In U.S., 65% Favor Path to Citizenship for Illegal Immigrants
by Foster, on News
PRINCETON, N.J. — Two in three U.S. adults favor a plan to allow immigrants who are living illegally in the U.S. to remain in the country and become citizens if they meet certain requirements over time. Far fewer support allowing those immigrants to remain in the U.S. to work for a limited period of time (14%), or to deport all of these immigrants back to their home countries (19%). U.S. adults’ views have been largely stable over the past decade.
The latest update comes from Gallup’s 2015 Minority Rights and Relations poll, conducted June 15-July 10. The poll included larger samples of blacks and Hispanics. Immigration is of special significance to Hispanics, about half of whom are immigrants themselves, according to the poll.
Hispanics (77%) are more likely than non-Hispanic whites (62%) or non-Hispanic blacks (70%) to favor a path to citizenship for immigrants who are in the U.S. illegally. One in five whites, compared with 14% of blacks and 8% of Hispanics, prefer deporting undocumented immigrants back to their home countries.
Hispanics are slightly less likely now than in 2006 (86%) to favor a path to citizenship for immigrants. The 2006 survey was the last time Gallup asked the question in a poll that included an expanded sample of Hispanics. Whites’ and blacks’ views are largely unchanged since then.
Path to Citizenship Less Appealing to Republicans
U.S. adults’ views on the best approach to take with illegal immigrants living in the U.S. differ based on their party identification. At 80%, Democrats overwhelmingly favor allowing illegal immigrants to stay in the U.S. and to have an opportunity to become citizens. Republicans are far less likely to support a path to citizenship, at 50%, but that is still the most common view among this group. Thirty-one percent of Republicans want to see all illegal immigrants deported, while 18% favor allowing them to stay for a limited time to work.
Neither party’s views have changed dramatically over the past decade, but Democrats are now a bit more likely to endorse citizenship while Republicans are less likely to do so. The 31% of Republicans who favor deporting all illegal immigrants is up from 20% in 2006, while the percentage of Republicans favoring a path to citizenship is down from 58% to 50%. In 2006, President George W. Bush favored legislation that included a path to citizenship for illegal immigrants.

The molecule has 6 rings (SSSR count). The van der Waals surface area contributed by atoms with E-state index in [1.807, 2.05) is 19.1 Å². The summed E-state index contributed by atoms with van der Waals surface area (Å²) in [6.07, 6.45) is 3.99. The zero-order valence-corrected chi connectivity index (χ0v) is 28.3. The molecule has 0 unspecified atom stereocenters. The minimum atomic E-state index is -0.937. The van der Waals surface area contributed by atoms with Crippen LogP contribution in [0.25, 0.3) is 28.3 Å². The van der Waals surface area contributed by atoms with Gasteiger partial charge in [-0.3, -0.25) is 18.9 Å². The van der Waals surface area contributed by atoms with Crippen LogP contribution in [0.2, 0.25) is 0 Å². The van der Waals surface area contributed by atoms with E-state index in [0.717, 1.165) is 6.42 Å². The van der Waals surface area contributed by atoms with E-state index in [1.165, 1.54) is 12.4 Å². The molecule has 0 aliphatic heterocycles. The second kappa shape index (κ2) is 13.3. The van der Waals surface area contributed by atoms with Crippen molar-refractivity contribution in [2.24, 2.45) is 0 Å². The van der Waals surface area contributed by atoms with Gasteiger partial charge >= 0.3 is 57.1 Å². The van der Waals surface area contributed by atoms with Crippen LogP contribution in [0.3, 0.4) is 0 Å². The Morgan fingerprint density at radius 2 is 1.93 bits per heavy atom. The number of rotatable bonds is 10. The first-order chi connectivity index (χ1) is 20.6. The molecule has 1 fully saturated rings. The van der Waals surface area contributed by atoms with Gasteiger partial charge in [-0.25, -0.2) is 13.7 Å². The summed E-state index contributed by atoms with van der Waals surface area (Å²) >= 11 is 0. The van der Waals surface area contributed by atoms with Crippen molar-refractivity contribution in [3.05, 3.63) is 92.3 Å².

There has been a 10-point increase since 2006 in the percentage of Democrats who favor a path to citizenship for illegal immigrants.
U.S. adults do not express a clear preference on whether immigration levels should be increased, decreased or kept the same, but they mostly agree that immigrants living in the U.S. illegally should be allowed to stay and be given the opportunity to become citizens.
Even so, the federal government has been unable to agree on comprehensive immigration reform over the past 10 years. In 2006, the House and Senate passed differing reform bills but could not agree on a reconciled bill. The Senate passed a bipartisan bill in 2013, but the House took no action on immigration. This is the case even though U.S. adults widely back many of the specific provisions that would go into a reform bill, including increased border security, which has been congressional Republicans’ primary concern.
Nearly a decade after a record 19% of U.S. adults named immigration the most important problem facing the country, the issue remains unsettled. President Barack Obama sought to use executive actions to grant legal status to illegal immigrants residing in the U.S., but those moves are on hold pending legal challenges. Senate Majority Leader Mitch McConnell recently said immigration legislation will not be taken up this year or next, ensuring it will remain an issue in the 2016 presidential election.
The issue presents a greater challenge for Republican presidential candidates than Democratic candidates, given widespread Democratic support for a path to citizenship for illegal immigrants. Republicans, on the other hand, are divided, with half supporting a path to citizenship and the other half preferring a measure that stops short of citizenship, including a substantial 31% who want all illegal immigrants deported.
As a result, the party and its presidential candidates face a dilemma in trying to please the many conservative GOP voters who oppose citizenship and represent a core constituency in the primary electorate, along with Republicans who embrace some type of immigration reform. Some party leaders believe advocating immigration reform could shore up Hispanic support for the GOP in the 2016 general election.
Results for this Gallup poll are based on telephone interviews conducted June 15-July 10, 2015, with a random sample of 2,296 adults, aged 18 and older, living in all 50 U.S. states and the District of Columbia. All respondents had previously been interviewed in the Gallup Daily tracking survey and agreed to be re-contacted by Gallup. For results based on the total sample of national adults, the margin of sampling error is ±4 percentage points at the 95% confidence level.
For results based on the total sample of 857 non-Hispanic whites, the margin of sampling error is ±5 percentage points at the 95% confidence level.
For results based on the total sample of 802 non-Hispanic blacks, the margin of sampling error is ±5 percentage points at the 95% confidence level.
For results based on the total sample of 508 Hispanics, the margin of sampling error is ±7 percentage points at the 95% confidence level.
All reported margins of sampling error include computed design effects for weighting.